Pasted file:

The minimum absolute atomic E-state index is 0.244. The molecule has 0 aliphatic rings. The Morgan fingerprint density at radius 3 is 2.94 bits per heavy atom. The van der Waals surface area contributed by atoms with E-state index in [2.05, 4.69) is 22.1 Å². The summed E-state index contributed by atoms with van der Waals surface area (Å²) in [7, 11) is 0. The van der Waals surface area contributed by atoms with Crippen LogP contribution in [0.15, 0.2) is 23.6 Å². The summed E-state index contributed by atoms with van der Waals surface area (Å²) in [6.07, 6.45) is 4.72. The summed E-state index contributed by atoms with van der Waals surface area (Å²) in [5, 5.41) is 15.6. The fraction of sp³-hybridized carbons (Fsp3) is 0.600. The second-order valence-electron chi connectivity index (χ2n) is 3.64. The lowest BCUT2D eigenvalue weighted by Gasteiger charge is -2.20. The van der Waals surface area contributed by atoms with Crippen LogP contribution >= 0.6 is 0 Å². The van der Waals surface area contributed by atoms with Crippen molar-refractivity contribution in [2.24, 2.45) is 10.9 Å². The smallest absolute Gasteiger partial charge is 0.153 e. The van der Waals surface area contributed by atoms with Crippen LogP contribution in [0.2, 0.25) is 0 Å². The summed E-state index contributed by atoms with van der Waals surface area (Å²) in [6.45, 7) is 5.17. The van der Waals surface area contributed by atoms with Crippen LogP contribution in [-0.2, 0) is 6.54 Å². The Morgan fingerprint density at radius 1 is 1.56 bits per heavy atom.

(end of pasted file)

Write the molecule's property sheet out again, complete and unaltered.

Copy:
The minimum absolute atomic E-state index is 0.244. The molecule has 0 aliphatic rings. The Morgan fingerprint density at radius 3 is 2.94 bits per heavy atom. The van der Waals surface area contributed by atoms with E-state index in [2.05, 4.69) is 22.1 Å². The summed E-state index contributed by atoms with van der Waals surface area (Å²) in [7, 11) is 0. The van der Waals surface area contributed by atoms with Crippen LogP contribution in [0.15, 0.2) is 23.6 Å². The summed E-state index contributed by atoms with van der Waals surface area (Å²) in [6.07, 6.45) is 4.72. The summed E-state index contributed by atoms with van der Waals surface area (Å²) in [5, 5.41) is 15.6. The fraction of sp³-hybridized carbons (Fsp3) is 0.600. The second-order valence-electron chi connectivity index (χ2n) is 3.64. The lowest BCUT2D eigenvalue weighted by Gasteiger charge is -2.20. The van der Waals surface area contributed by atoms with Crippen LogP contribution >= 0.6 is 0 Å². The van der Waals surface area contributed by atoms with Crippen molar-refractivity contribution in [2.24, 2.45) is 10.9 Å². The smallest absolute Gasteiger partial charge is 0.153 e. The van der Waals surface area contributed by atoms with Crippen LogP contribution in [0.2, 0.25) is 0 Å². The summed E-state index contributed by atoms with van der Waals surface area (Å²) in [6.45, 7) is 5.17. The van der Waals surface area contributed by atoms with Crippen LogP contribution in [-0.2, 0) is 6.54 Å². The Morgan fingerprint density at radius 1 is 1.56 bits per heavy atom.